Sept. 12-18: Flight Controllers Expose Risk of Plane Collisions; NPS Bans E-Cigs; Air India Grounds Overweight Crew; & more

This week’s round-up brings the latest airline and travel news – from flight controllers exposing risk of in-air  collisions, National Park Service bans electronic cigarettes, and London’s Gatwick Airport offering world’s first airport flight connection guarantee, to Air India grounds crew for being “overweight,” two planes collide at Los Angeles Airport, and flight attendant arrested after making two false bomb threats. Enjoy!

Flight Controllers Expose Risk of Plane Collisions

Five air traffic controllers from the Detroit Metropolitan Airport on Tuesday brought to light a long-standing problem that can potentially lead to plane collisions. Based on letters from the Office of Special Counsel, an independent agency, to the White House and Congress, the problem arises when a second flight plan is created for a flight due to situations like weather. The current computer system is supposed to automate any changes to flight plans but is unable to flag any updates if more than one flight plan has been filed for one flight. To circumvent that issue, controllers have to manually review the flight plans and any changes, which is a time consuming process. The Federal Aviation Administration (FAA) admitted to the issue last December, even though Vincent Sugent, one of the controllers said they have been reporting the problem for almost eight years. The FAA issued a statement saying that “the risk associated with multiple flight plans was low,” and they are currently considering the recommended changes made by a special panel the FAA created back in 2012.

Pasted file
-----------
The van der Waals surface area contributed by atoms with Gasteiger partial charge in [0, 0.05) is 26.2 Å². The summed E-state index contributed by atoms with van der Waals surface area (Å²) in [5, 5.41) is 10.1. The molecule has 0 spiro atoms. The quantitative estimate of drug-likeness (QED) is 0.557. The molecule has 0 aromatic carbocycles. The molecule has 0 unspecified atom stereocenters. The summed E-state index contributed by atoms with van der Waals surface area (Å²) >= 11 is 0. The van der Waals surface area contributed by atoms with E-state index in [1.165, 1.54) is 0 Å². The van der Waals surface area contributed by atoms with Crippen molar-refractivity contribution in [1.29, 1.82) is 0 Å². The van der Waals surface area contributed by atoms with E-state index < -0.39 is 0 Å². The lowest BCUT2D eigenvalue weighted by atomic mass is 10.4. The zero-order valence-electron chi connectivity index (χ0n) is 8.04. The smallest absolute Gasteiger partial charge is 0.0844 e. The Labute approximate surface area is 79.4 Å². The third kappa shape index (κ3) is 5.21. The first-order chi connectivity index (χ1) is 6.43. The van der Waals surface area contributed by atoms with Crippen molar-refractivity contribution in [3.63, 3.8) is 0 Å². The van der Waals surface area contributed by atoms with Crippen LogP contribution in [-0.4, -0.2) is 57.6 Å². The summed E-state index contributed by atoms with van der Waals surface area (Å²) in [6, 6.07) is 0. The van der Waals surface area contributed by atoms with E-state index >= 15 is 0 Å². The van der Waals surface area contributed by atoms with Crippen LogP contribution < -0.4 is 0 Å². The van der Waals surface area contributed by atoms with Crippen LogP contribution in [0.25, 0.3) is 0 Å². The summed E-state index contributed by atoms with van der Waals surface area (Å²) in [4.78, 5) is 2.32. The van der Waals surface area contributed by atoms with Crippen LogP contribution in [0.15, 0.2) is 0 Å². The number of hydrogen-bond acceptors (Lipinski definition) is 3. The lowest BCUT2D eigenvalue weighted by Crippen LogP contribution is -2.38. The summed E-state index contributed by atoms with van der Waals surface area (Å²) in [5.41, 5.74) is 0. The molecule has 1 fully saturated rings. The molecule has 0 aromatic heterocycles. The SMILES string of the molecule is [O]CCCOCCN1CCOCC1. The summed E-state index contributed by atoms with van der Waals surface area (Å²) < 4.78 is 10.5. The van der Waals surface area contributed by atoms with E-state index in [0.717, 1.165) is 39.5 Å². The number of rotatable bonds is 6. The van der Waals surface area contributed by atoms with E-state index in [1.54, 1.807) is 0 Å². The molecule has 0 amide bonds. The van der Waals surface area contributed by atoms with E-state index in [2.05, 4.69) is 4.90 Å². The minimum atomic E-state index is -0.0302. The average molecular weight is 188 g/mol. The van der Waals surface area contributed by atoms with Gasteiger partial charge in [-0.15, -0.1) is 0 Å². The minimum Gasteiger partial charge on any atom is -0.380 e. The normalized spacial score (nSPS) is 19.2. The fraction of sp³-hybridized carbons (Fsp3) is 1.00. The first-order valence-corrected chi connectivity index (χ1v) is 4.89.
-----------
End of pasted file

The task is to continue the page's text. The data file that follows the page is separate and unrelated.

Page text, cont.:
NPS Bans E-Cigs

Another blow to smokers (or at least those trying to quit smoking) everywhere. On Monday, the National Park Service (NPS) banned the use of electronic cigarettes anywhere smoking is prohibited. NPS director, Jonathan Jarvis, issued a statement saying the ban is an effort to protect “visitors and employees from exposure to tobacco smoke to include exposure to vapor from electronic smoking devices,” as well as to prevent forest fires. Gregory Conley, president of the American Vaping Association, is quick to point out that “vapor products pose no more of a fire risk than a cellphone battery.”